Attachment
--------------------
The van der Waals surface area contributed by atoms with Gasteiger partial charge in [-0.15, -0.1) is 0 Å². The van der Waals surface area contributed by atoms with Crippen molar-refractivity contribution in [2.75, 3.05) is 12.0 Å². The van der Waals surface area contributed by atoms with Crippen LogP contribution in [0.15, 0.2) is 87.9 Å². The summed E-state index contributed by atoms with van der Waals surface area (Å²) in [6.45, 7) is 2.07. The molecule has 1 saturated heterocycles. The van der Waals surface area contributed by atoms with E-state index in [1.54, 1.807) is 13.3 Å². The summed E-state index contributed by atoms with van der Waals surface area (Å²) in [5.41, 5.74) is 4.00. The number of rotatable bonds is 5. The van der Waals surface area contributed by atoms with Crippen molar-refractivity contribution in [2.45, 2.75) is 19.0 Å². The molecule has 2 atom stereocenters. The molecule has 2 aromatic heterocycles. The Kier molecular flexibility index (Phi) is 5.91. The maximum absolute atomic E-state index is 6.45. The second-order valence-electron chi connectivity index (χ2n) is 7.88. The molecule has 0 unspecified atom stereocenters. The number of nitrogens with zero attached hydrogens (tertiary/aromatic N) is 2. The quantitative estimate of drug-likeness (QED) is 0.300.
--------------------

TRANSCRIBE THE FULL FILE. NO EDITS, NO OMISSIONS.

The van der Waals surface area contributed by atoms with Gasteiger partial charge in [-0.15, -0.1) is 0 Å². The van der Waals surface area contributed by atoms with Crippen molar-refractivity contribution in [2.75, 3.05) is 12.0 Å². The van der Waals surface area contributed by atoms with Crippen LogP contribution in [0.15, 0.2) is 87.9 Å². The summed E-state index contributed by atoms with van der Waals surface area (Å²) in [6.45, 7) is 2.07. The molecule has 1 saturated heterocycles. The van der Waals surface area contributed by atoms with E-state index in [1.54, 1.807) is 13.3 Å². The summed E-state index contributed by atoms with van der Waals surface area (Å²) in [5.41, 5.74) is 4.00. The number of rotatable bonds is 5. The van der Waals surface area contributed by atoms with Crippen molar-refractivity contribution in [2.45, 2.75) is 19.0 Å². The molecule has 2 atom stereocenters. The molecule has 2 aromatic heterocycles. The Kier molecular flexibility index (Phi) is 5.91. The maximum absolute atomic E-state index is 6.45. The second-order valence-electron chi connectivity index (χ2n) is 7.88. The molecule has 0 unspecified atom stereocenters. The number of nitrogens with zero attached hydrogens (tertiary/aromatic N) is 2. The quantitative estimate of drug-likeness (QED) is 0.300.